Bypass to Turbulence in Hydrodynamic Accretion: Lagrangian Analysis of Energy Growth
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CitationAfshordi, Niayesh, Banibrata Mukhopadhyay, and Ramesh Narayan. 2005. “Bypass to Turbulence in Hydrodynamic Accretion: Lagrangian Analysis of Energy Growth.” The Astrophysical Journal 629 (1): 373–82. https://doi.org/10.1086/431418.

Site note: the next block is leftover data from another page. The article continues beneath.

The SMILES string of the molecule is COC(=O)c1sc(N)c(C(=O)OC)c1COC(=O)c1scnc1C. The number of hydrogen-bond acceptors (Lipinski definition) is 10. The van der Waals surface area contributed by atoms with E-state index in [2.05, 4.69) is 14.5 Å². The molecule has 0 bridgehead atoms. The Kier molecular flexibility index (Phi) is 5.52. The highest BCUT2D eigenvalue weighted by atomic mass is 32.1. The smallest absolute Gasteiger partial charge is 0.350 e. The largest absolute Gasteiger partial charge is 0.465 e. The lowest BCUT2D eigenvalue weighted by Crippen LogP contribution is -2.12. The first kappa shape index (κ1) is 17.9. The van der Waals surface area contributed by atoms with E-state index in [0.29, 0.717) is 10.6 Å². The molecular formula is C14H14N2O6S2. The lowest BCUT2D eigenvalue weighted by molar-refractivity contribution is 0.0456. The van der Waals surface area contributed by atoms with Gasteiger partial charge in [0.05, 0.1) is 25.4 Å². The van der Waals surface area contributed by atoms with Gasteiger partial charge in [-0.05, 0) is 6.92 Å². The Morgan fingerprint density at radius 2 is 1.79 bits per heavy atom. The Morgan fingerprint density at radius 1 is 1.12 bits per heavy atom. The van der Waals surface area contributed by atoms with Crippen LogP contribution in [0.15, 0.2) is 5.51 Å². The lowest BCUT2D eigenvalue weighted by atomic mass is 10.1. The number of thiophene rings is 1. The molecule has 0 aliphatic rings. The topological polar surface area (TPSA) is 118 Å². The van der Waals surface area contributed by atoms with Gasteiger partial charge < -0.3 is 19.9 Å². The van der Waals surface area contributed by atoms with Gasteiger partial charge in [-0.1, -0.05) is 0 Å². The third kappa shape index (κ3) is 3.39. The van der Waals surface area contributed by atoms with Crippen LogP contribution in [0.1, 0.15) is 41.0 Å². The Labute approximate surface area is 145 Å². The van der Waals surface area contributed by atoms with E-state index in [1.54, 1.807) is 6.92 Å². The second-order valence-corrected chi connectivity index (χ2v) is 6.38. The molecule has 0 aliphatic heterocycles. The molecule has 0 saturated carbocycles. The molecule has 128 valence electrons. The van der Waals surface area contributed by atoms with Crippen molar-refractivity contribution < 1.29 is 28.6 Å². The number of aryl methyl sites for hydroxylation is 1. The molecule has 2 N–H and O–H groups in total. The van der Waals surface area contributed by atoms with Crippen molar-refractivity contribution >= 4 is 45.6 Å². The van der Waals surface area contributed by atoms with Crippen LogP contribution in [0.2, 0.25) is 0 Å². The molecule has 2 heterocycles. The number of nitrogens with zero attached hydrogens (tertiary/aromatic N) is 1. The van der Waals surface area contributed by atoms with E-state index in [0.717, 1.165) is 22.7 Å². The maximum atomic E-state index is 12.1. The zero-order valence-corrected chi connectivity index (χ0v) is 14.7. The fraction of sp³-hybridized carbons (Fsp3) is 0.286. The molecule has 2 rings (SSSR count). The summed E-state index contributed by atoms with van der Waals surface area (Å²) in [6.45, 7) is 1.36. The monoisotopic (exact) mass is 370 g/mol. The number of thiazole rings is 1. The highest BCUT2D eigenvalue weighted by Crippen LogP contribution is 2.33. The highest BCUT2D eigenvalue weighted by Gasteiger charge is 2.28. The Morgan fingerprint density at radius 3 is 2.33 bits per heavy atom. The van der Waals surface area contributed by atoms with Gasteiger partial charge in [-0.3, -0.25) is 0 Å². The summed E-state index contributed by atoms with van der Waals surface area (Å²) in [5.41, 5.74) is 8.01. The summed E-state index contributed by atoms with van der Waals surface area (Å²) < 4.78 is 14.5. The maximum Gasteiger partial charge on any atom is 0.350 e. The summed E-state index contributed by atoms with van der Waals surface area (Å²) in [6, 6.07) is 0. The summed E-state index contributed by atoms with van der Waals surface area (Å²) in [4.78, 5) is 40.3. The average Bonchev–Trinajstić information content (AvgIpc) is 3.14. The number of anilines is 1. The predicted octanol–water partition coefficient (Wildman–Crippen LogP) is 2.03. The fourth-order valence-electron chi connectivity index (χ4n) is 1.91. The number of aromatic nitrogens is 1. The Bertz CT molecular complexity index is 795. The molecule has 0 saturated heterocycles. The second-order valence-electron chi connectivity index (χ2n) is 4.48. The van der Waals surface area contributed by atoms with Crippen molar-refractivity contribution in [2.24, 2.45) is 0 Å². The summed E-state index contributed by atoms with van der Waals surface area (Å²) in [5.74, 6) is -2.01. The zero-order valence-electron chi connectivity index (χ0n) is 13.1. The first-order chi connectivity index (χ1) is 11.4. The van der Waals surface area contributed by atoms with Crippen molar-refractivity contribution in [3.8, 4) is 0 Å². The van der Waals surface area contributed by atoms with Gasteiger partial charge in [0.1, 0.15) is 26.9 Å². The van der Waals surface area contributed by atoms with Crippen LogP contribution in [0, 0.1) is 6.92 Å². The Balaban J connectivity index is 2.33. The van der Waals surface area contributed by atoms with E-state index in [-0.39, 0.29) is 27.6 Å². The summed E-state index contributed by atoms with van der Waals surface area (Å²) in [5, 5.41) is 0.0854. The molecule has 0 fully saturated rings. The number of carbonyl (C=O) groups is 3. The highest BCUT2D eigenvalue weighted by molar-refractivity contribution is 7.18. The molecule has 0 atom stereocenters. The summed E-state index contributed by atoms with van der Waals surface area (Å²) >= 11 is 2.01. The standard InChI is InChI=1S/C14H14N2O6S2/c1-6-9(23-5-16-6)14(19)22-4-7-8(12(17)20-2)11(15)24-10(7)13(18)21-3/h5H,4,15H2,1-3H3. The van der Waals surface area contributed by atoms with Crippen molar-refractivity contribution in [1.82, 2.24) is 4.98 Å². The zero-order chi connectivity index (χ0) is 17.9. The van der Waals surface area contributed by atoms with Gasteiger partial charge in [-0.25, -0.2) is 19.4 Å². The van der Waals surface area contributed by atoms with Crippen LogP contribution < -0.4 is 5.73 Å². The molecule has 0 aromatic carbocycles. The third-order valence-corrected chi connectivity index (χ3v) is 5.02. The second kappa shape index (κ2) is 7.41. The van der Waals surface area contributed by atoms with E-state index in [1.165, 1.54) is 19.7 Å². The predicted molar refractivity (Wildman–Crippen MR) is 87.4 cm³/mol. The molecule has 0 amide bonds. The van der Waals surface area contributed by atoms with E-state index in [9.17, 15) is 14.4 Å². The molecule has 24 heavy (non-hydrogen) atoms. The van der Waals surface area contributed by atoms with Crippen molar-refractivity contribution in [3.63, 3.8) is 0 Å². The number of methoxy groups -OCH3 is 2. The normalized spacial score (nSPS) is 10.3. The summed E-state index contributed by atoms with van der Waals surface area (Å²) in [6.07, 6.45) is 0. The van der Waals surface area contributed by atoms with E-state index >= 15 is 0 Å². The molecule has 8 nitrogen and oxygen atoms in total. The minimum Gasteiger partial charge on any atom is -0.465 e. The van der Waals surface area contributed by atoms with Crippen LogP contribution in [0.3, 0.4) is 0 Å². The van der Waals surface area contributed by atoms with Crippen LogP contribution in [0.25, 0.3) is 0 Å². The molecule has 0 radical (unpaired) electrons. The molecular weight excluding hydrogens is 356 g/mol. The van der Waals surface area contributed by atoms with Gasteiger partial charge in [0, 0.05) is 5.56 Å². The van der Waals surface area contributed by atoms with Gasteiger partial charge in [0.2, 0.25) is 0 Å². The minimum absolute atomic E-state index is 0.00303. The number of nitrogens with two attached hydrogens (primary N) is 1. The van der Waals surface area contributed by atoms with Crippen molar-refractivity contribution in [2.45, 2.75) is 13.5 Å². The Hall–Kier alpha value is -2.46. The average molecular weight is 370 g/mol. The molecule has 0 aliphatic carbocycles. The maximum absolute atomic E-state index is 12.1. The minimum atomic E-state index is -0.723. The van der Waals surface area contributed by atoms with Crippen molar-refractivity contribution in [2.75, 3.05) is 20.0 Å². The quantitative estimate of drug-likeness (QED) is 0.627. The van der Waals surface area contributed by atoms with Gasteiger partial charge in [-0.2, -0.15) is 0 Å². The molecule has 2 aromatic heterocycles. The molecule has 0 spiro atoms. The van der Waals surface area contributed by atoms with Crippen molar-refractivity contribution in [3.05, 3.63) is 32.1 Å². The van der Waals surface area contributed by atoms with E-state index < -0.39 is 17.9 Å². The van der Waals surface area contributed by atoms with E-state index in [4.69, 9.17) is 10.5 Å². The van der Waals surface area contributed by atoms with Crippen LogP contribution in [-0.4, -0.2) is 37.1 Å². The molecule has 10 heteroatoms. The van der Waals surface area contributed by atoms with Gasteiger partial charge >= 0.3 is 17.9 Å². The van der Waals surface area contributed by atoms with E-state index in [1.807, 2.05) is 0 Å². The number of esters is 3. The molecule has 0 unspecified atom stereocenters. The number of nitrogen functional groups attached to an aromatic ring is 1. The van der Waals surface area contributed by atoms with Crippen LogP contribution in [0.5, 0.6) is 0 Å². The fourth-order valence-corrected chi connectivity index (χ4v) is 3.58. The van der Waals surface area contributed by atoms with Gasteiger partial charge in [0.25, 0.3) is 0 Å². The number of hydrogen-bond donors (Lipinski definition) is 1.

AbstractDespite observational evidence for cold neutral astrophysical accretion disks, the viscous process that may drive the accretion in such systems is not yet understood. While molecular viscosity is too small to explain the observed accretion efficiencies by more than 10 orders of magnitude, the absence of any linear instability in Keplerian accretion flows is often used to rule out the possibility of turbulent viscosity. Recently, the fact that some fine-tuned disturbances of any inviscid shear flow can reach arbitrarily large transient growth has been proposed as an alternative route to turbulence in these systems. We present an analytic study of this process for three-dimensional plane wave disturbances of a general rotating shear flow in Lagrangian coordinates and demonstrate that large transient growth is a generic feature of nonaxisymmetric disturbances with near radial leading wavevectors. The maximum energy growth is slower than quadratic but faster than linear in time. The fastest growth occurs for two-dimensional perturbations and is only limited by viscosity, and ultimately by the disk vertical thickness. After including viscosity and vertical structure, we find that, as a function of the Reynolds number R, the maximum energy growth is approximately 0.4(R/ log R)(2/3) and put forth a heuristic argument for why R greater than or similar to 10(4) is required to sustain turbulence in Keplerian disks. Therefore, assuming that there exists a nonlinear feedback process to replenish the seeds for transient growth, astrophysical accretion disks must be well within the turbulent regime. However, large three-dimensional numerical simulations running for many orbital times, and/or with fine-tuned initial conditions, are required to confirm Keplerian hydrodynamic turbulence on the computer.
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